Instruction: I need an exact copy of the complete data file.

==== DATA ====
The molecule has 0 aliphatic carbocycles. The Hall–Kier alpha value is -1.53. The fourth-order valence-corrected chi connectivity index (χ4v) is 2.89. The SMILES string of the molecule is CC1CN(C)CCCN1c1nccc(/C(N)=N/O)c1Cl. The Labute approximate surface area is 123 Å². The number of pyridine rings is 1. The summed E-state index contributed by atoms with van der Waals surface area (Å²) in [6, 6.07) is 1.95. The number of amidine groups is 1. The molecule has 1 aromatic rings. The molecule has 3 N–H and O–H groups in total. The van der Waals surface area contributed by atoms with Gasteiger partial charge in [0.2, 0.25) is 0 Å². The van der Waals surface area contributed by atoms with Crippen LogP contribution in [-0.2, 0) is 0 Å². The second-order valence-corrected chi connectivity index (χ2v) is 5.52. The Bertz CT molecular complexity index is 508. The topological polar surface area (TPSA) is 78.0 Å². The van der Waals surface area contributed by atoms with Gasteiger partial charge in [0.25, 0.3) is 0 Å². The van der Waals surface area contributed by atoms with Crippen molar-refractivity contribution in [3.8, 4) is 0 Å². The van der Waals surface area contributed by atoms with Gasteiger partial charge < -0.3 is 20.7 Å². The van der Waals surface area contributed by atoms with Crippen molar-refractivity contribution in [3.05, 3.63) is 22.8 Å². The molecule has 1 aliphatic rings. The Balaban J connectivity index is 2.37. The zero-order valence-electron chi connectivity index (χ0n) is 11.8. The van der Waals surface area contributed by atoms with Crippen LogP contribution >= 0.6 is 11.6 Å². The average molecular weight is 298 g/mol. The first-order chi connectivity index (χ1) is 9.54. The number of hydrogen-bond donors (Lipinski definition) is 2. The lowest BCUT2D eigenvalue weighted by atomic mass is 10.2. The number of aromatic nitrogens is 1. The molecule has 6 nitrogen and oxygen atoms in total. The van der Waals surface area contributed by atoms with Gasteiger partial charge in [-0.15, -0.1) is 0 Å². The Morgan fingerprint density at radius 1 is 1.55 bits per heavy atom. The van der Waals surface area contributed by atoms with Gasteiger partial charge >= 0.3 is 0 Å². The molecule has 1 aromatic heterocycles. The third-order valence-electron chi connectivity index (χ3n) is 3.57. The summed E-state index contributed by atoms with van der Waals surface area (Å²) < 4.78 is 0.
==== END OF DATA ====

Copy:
The molecule has 0 aliphatic carbocycles. The Hall–Kier alpha value is -1.53. The fourth-order valence-corrected chi connectivity index (χ4v) is 2.89. The SMILES string of the molecule is CC1CN(C)CCCN1c1nccc(/C(N)=N/O)c1Cl. The Labute approximate surface area is 123 Å². The number of pyridine rings is 1. The summed E-state index contributed by atoms with van der Waals surface area (Å²) in [6, 6.07) is 1.95. The number of amidine groups is 1. The molecule has 1 aromatic rings. The molecule has 3 N–H and O–H groups in total. The van der Waals surface area contributed by atoms with Gasteiger partial charge in [0.2, 0.25) is 0 Å². The van der Waals surface area contributed by atoms with Crippen LogP contribution in [-0.2, 0) is 0 Å². The second-order valence-corrected chi connectivity index (χ2v) is 5.52. The Bertz CT molecular complexity index is 508. The topological polar surface area (TPSA) is 78.0 Å². The van der Waals surface area contributed by atoms with Gasteiger partial charge in [0.25, 0.3) is 0 Å². The van der Waals surface area contributed by atoms with Crippen molar-refractivity contribution in [3.8, 4) is 0 Å². The van der Waals surface area contributed by atoms with Gasteiger partial charge < -0.3 is 20.7 Å². The van der Waals surface area contributed by atoms with Crippen molar-refractivity contribution in [3.05, 3.63) is 22.8 Å². The molecule has 1 aliphatic rings. The Balaban J connectivity index is 2.37. The zero-order valence-electron chi connectivity index (χ0n) is 11.8. The van der Waals surface area contributed by atoms with Crippen LogP contribution >= 0.6 is 11.6 Å². The average molecular weight is 298 g/mol. The first-order chi connectivity index (χ1) is 9.54. The number of hydrogen-bond donors (Lipinski definition) is 2. The lowest BCUT2D eigenvalue weighted by atomic mass is 10.2. The number of aromatic nitrogens is 1. The molecule has 6 nitrogen and oxygen atoms in total. The van der Waals surface area contributed by atoms with Gasteiger partial charge in [-0.15, -0.1) is 0 Å². The Morgan fingerprint density at radius 1 is 1.55 bits per heavy atom. The van der Waals surface area contributed by atoms with Gasteiger partial charge >= 0.3 is 0 Å². The molecule has 1 aromatic heterocycles. The third-order valence-electron chi connectivity index (χ3n) is 3.57. The summed E-state index contributed by atoms with van der Waals surface area (Å²) < 4.78 is 0.